Not a great film, but it was a smart move getting a band, M83, to provide an ethereal score the space drama, an idea that also worked when Daft Punk scored the remake of ‘Tron’.
Dans La Maison
Philippe Rombi’s score accentuated the unease in this story of a pupil who manipulates his teacher with alarming results, one of several rich French scores this year.
It was a TV series, but getting Mogwai to score it proved a smart idea – I hope they continue with the second season. My other favourite TV score was for ‘Dead Like Me’, written by Stewart Copeland from The Police.
Sight & Sound just published its annual round-up of critics’ choices from around the world for 2013, and it’s a healthy celebration of some superb films, although I take exception to quite a few of the choices (well, that’s what lists are there for).
I disagree with the rapture that greeted Italy’s ‘The Great Beauty’, which felt like Fellini-lite, and detested ‘The Selfish Giant’, which doubtless meant well but felt parochial and over-familiar. Once again DC proved itself as the company that makes the boring superhero movies, while Marvel makes the guilty pleasures. ‘Man of Steel’ VS ‘Iron Man 3′? No contest!
Sight & Sound clearly feels that highly experienced critics are being kicked out of newspapers as the faux-egalitarianism of the internet takes hold, but what’s actually happened is that many superb reviewers have risen online, most of them writing for no money, and the air of self-importance around some film critics has finally been deflated. Questions are also being asked; do we need someone who knows in detail about the career of David Lean to enjoy ‘Pacific Rim’?
Here, for what it’s worth, are some of the films I happened to enjoy.
Unfortunately I’d been following the outcome of this terribly sad story as it broke, and wished I’d come fresh to this powerful filmed version of events, which won the Sundance Festival this year, and deservedly so. As in so many such tragedies, the real crime was the result of the investigation afterwards.
‘The Act Of Killing’
A unique 8-year-gestating experiment that was rightly honoured at Cannes with the Special Jury Award. In a cathartic experiment to encourage Indonesian gangster-generals to admit culpability in war crimes, the director achieves his purpose in closing scenes of harrowing intensity. It’s also – shockingly – very funny.
Alfonso Cuaron brought us the astonishing experience of really being in space – there’s no up, no down, and possibly no way to survive. Marred by studio insistence on some sentimental dialogue near the end – Hollywood just can’t let go of the feel good, it seems – it’s still a brilliant achievement, although possibly the most male-skewed film ever, despite its female lead.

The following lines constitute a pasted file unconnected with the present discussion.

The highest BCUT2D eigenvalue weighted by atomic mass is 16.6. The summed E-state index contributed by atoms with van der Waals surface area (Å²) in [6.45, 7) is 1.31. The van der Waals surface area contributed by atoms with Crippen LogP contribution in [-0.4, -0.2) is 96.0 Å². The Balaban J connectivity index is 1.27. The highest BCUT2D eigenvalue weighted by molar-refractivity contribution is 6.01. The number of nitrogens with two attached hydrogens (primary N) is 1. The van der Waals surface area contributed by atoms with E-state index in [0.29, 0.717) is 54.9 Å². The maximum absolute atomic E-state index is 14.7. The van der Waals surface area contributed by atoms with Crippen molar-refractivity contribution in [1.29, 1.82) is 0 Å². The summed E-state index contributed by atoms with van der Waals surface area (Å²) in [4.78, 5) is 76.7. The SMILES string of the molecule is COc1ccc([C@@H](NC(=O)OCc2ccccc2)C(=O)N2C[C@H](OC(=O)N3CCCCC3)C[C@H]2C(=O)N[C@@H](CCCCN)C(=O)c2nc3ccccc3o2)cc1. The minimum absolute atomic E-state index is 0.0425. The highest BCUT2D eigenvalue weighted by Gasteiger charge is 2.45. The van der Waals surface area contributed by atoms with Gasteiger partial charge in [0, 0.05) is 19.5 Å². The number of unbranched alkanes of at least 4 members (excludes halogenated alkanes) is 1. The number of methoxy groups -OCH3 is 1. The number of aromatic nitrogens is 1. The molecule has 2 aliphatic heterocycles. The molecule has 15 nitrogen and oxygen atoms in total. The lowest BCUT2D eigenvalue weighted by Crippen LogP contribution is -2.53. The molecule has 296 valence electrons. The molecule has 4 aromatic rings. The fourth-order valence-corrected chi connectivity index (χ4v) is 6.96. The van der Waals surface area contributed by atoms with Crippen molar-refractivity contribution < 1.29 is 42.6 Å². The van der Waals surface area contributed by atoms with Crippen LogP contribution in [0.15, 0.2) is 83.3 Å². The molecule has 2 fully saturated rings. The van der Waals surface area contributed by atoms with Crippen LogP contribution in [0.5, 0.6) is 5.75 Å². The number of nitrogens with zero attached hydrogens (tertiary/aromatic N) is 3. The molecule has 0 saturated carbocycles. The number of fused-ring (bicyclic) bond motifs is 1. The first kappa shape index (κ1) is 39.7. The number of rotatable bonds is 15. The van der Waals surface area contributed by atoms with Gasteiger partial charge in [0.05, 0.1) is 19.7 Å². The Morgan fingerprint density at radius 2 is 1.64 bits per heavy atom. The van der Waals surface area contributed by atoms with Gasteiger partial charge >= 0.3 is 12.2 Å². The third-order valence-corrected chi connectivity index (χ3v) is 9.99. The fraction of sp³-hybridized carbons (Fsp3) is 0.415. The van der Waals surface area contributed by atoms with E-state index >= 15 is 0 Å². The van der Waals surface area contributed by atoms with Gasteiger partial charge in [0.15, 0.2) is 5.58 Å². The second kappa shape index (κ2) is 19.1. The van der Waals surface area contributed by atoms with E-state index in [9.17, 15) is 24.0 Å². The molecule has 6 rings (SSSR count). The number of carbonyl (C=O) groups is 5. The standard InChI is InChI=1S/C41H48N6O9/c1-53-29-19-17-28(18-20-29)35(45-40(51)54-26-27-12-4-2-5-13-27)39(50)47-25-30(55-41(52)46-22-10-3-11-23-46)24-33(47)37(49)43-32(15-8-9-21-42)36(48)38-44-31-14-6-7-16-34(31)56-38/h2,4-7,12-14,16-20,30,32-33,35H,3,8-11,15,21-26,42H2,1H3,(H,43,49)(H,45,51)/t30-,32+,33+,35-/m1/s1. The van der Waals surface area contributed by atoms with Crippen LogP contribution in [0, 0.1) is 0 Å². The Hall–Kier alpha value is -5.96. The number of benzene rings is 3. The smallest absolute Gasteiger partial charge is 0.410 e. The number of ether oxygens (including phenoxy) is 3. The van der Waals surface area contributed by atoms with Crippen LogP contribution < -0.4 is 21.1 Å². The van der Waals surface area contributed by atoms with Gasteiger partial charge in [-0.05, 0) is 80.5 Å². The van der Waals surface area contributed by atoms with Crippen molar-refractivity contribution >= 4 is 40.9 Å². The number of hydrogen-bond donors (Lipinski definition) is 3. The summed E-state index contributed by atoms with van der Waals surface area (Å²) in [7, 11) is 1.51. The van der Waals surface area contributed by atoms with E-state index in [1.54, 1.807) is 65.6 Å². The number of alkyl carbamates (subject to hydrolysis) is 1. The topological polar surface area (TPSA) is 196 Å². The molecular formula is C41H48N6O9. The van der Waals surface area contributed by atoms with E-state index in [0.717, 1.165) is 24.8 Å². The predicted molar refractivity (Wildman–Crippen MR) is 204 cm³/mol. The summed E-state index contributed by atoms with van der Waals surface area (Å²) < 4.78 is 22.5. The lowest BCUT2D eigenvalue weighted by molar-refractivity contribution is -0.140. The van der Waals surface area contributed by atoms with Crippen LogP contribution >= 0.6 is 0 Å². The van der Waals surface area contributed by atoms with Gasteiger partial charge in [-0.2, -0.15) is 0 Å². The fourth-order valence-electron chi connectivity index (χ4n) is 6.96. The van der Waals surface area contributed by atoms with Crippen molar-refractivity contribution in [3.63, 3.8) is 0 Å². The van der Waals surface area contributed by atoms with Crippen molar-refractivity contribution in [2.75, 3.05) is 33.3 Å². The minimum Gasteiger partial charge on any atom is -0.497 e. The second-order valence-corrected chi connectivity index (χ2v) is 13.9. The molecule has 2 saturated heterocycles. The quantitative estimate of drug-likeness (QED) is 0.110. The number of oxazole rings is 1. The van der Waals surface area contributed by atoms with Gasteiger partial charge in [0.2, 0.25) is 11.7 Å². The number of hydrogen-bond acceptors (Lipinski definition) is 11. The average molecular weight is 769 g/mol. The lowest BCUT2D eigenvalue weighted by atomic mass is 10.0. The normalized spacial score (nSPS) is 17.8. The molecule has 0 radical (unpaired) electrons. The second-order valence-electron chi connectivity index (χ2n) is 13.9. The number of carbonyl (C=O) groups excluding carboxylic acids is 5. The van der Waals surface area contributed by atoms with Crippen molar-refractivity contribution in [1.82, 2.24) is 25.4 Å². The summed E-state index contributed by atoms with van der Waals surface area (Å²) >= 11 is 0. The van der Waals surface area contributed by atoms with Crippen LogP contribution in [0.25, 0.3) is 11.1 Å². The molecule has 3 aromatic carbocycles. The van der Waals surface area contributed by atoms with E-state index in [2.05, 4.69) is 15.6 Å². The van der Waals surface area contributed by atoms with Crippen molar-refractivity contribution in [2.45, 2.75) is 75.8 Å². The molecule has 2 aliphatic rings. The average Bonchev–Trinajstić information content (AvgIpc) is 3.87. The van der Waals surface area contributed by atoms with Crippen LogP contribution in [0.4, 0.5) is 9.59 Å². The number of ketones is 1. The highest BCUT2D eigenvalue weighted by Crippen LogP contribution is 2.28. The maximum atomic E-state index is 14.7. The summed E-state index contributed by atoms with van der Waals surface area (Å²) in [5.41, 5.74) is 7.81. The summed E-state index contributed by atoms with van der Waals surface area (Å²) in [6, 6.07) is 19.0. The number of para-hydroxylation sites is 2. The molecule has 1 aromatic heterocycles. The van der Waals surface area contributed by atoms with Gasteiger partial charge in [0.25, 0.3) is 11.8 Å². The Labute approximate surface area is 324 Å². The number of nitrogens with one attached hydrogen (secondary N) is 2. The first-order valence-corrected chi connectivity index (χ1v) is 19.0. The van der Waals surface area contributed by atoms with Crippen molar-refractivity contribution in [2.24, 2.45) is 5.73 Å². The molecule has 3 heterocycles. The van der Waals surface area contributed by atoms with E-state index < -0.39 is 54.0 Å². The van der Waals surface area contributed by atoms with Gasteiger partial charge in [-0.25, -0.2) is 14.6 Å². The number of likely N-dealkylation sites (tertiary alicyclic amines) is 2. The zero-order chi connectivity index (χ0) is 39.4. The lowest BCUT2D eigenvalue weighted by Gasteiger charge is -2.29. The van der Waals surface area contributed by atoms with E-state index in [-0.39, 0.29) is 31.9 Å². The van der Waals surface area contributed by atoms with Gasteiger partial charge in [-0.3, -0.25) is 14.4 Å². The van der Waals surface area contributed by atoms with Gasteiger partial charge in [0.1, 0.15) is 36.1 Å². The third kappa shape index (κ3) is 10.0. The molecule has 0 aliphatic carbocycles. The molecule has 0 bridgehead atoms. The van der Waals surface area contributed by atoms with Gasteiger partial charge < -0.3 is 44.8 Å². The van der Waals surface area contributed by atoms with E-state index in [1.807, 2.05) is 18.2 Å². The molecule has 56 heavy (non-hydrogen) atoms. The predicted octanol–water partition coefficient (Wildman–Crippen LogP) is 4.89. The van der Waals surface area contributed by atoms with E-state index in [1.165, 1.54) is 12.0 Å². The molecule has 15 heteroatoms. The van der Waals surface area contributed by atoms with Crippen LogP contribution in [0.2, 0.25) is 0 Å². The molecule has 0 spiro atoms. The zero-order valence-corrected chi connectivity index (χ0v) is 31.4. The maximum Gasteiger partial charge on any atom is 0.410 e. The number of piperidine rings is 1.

‘The Last Day’ (‘Los Ultimos Dias’)
How will the world end? Suppose it wasn’t through some outside agency at all, by via some terrible internal problem that had been building for a long time? The only disappointment in this ravishing Spanish SF thriller was its failure to overtly link the cause to the current social climate – it’s still palm-sweatingly pleasurable.
‘We Steal Secrets: The Story of Wikileaks’
A film that made me question everything I believed was sacred and fair about communication and the will of the people, a balanced and objective study of what happens when governments go wrong and news agencies become mouthpieces for skewed ideologies. And, unfortunately, terrifying in its implications of what will follow.
The Snow White story retold for adults in silky monochrome, with flamenco, bullfights and a wonderful matador-heroine, this was lumped with ‘The Artist’ in some lazy reviews but was a very different experience. and a total joy from first frame to last.
It made no sense. I like films that make no sense. It was made by the guy who made ‘Primer’, the WTF?-Time-Travel movie. For the record, I also liked ‘Synechdoche New York’, ‘Tabu’, James Ivory’s ‘Savages’ and ‘Last Tear At Marienbad’ so what do I know?
‘The Best Offer’
Guiseppe Tornatore is never popular with critics these days – too stylised, too middle class, but this story of art dealer Geoffrey Rush attempting to discover the secret of a hidden beauty with a houseful of art treasures is a wonderful, wrong-footing delight – a romance, a mystery and a tragedy in one, with an award-winning new score by Ennio Morricone.
It wasn’t a good year for film by any stretch of the imagination. But there were gems. I haven’t yet been able to see ‘Philomena’ ‘American Hustle’ or ’12 Years A Slave’, so these may get added to the list. There were no decent comedies, unless you count self-regarding fratpack Hollywood films and the TV spin-off ‘Alpha Papa’. What would you add to the list?
It’s a known fact – series sell. My career could best be described as ‘jobbing writer’, with no too books the same except the Bryant & May series, and no reaction as strong from readers except in that series.
So the thinking is, maybe I should do another series. Fun though they were, books like ‘Psychoville’ and ‘Hell Train’ don’t make series. However, ‘Plastic might.